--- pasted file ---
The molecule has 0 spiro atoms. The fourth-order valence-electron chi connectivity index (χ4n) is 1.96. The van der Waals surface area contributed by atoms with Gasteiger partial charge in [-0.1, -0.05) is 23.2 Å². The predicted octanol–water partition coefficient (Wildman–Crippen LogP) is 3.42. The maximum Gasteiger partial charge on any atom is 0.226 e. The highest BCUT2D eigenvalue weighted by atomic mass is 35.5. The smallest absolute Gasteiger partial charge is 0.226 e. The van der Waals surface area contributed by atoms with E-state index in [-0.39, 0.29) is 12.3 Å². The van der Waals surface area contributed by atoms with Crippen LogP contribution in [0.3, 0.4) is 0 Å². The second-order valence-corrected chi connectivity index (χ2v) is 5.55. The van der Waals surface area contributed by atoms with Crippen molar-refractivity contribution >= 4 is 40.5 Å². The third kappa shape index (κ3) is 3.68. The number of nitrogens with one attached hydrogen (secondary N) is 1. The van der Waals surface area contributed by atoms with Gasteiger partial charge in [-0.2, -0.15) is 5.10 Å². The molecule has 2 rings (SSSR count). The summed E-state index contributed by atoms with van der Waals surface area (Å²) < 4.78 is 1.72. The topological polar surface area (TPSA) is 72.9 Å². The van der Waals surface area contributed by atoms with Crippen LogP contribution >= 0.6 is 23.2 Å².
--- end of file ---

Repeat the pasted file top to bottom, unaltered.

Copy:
The molecule has 0 spiro atoms. The fourth-order valence-electron chi connectivity index (χ4n) is 1.96. The van der Waals surface area contributed by atoms with Gasteiger partial charge in [-0.1, -0.05) is 23.2 Å². The predicted octanol–water partition coefficient (Wildman–Crippen LogP) is 3.42. The maximum Gasteiger partial charge on any atom is 0.226 e. The highest BCUT2D eigenvalue weighted by atomic mass is 35.5. The smallest absolute Gasteiger partial charge is 0.226 e. The van der Waals surface area contributed by atoms with E-state index in [-0.39, 0.29) is 12.3 Å². The van der Waals surface area contributed by atoms with Crippen LogP contribution in [0.3, 0.4) is 0 Å². The second-order valence-corrected chi connectivity index (χ2v) is 5.55. The van der Waals surface area contributed by atoms with Crippen molar-refractivity contribution >= 4 is 40.5 Å². The third kappa shape index (κ3) is 3.68. The number of nitrogens with one attached hydrogen (secondary N) is 1. The van der Waals surface area contributed by atoms with Gasteiger partial charge in [-0.2, -0.15) is 5.10 Å². The molecule has 2 rings (SSSR count). The summed E-state index contributed by atoms with van der Waals surface area (Å²) < 4.78 is 1.72. The topological polar surface area (TPSA) is 72.9 Å². The van der Waals surface area contributed by atoms with Crippen LogP contribution >= 0.6 is 23.2 Å².